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WITandWISDOM(tm) - January 5, 2005
Doing easily what others find difficult is talent; doing what is impossible for talent is genius. - Henri-Frederic Amiel
Source: Inspire, http://www.inspirelist.com/
~~~~~~~ SPECIAL THOUGHTS:
Name Them One By One
By Mark Phillips
It was a typical Indiana spring day. Outside the house, it was raining. Inside the house, it was raining. Water slowly dripped from the ceiling, reminding me that when you replace your own roof, there's nobody to get mad at when it leaks.
I should be a pretty good roofer, I spent two summers roofing when I was in college. Of course that was in West Texas, where rainfall averaged 16.5 ounces a year (prior to last year's drought). Could it be that I was a really bad roofer all along and just never had my work tested?
I opened the closet, took out my wife's green raincoat and my Indiana Jones hat, and headed outside. I stood under the edge of the garage, looking sternly up at the spot where the leak was, hoping that if I stared at it long enough and hard enough it would stop. It didn't.
Out came the ladder, and up I went. I began squirting sticky black roofing cement into the roof valley, pressing it into place with my finger. As I worked, the rain continued to fall. Eventually, a perfect rain channel formed down the back of my coat, funneling all the water that hit my back directly down into the back of my pants.
And then it happened. As I stood there in the rain, I heard the bells at the nearby retirement home begin to chime. And as the notes played, the words to a great old hymn came into my mind: "When upon life's billows you are tempest tossed..."
I began to smile as the song continued: "When you are discouraged, thinking all is lost."
"Here it comes," I thought. The bells sang, "Count your many blessings, name them one by one. And it will surprise you what the Lord has done."
I stood on the roof, soaking wet, my hands covered with tar, grinning and singing, "Count your blessings, name them one by one, count your many blessings and see what God has done."
And so I did:
It was 75 degrees outside instead of 35. I had some extra roof cement in the garage. The water could have leaked one foot away, onto the computer. I did actually have an hour of unscheduled time available (softball practice was rained out). All in all, as roof leaks go, it was a pretty painless one. And the bells reminded me of that.
You may read this and say, "Well, Mark's just one of those saccharine-sweet smilers, a guy who always sees the glass as 'half-full'." Wrong.
My glass is completely full, and runs over every single day with blessings. And while there are days that I'm too pig-headed or self-centered to see it, most days I am amazed at what I have. And even though I don't know you, my guess is that your days are mostly pretty good too.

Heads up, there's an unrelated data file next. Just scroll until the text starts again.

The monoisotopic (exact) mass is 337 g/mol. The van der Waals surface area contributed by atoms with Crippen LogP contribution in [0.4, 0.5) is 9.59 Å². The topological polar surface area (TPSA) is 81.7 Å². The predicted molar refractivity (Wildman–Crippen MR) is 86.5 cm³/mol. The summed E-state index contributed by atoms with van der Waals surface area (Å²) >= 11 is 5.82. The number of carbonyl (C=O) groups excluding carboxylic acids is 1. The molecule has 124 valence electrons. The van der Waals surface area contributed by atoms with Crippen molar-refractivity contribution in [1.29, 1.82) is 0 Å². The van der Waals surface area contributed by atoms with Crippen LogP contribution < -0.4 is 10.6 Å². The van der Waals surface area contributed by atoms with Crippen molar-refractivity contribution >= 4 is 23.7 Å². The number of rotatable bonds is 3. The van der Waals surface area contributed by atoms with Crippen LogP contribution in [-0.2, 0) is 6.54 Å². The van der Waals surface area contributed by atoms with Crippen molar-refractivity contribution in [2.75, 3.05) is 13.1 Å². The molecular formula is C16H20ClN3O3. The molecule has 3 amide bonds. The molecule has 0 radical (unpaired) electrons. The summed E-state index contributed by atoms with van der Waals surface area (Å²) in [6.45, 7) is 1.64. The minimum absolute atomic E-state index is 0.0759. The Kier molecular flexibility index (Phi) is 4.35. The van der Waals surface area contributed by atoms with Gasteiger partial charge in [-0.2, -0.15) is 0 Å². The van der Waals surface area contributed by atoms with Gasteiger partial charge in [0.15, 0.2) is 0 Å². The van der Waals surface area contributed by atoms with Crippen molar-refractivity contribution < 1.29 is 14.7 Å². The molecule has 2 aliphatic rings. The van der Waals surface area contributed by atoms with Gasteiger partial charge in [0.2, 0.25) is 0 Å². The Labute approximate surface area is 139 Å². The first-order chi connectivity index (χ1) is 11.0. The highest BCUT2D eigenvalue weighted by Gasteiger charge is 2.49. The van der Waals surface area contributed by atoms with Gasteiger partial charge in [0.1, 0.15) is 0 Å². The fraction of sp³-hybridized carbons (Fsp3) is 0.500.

"Count your blessings, name them one by one. And it will surprise you what the Lord has done."
Source: Laugh & Lift, http://www.premiumhealth.com/laughlift/
~~~~~~~ THIS & THAT:
"So, what's the matter? I thought you just got back from a nice relaxing fishing trip with your husband."
"Oh, everything went wrong:
First he said I talked so loud I would scare the fish.
Then he said I was using the wrong bait; and then that I was reeling in too soon.
"All that might have been all right; but then, to make matters worse, I ended up catching the most fish!"
Source: Clean Laugh, http://www.cybersaltlists.org/
~~~~~~~ KEEP SMILING:
I was baby-sitting my two grandchildren, Tony, 5, and Holly, 2, when Holly temporarily disappeared. As I ran through the house calling Holly’s name, Tony came to my aid.
“I’ll help you, Grandma,” he said. “If you don’t find her, you won’t get paid for baby-sitting, will you?”
Source: Country, April/May 2004, http://www.country-magazine.com/
Dofleen, an explorer in tropical jungles of South America, noticed an unusual nest built in the jungle foliage above ground. The leaves were sewn together with tiny silken threads. Puzzled, he looked for spiders. There were none. Could this be the work of the ants that he saw scurrying about? Knowing that ants don't have the ability to spin silk as spiders do, he wondered what mysterious method they used to accomplish this seemingly impossible feat.
He carefully cut the silk threads that held the leaves in place, then settled down to watch. Immediately the ants set to work to repair the damage. First they removed the old strands of silk. When the cleanup job was finished, a long chain of ants, one hanging on to the other, formed a bridge from the edge of one leaf to the other. Carefully the first ant pulled the leaf to the next. He in turn handed it to the ant behind him until the edges of the leaves touched.
At that moment from the inner part of the nest came workers, each carrying a baby ant. These totally helpless ant larva spin cocoons about themselves as they change into adults. Holding the ant larva to the leaf edge, the adult ant banged on the hind end where the silk thread emerges. Expertly he moved it up and down, back and forth like a zigzag sewing machine. Each time he wanted to make a new stitch he hit the hind end again and continued.
Source: Stop, Look and Listen by Eileen E. and Jay H. Lantry, Copyright(c)1976 by Review and Herald Publishing Association, LCCN 75-32229
Submitted by Mary Thayne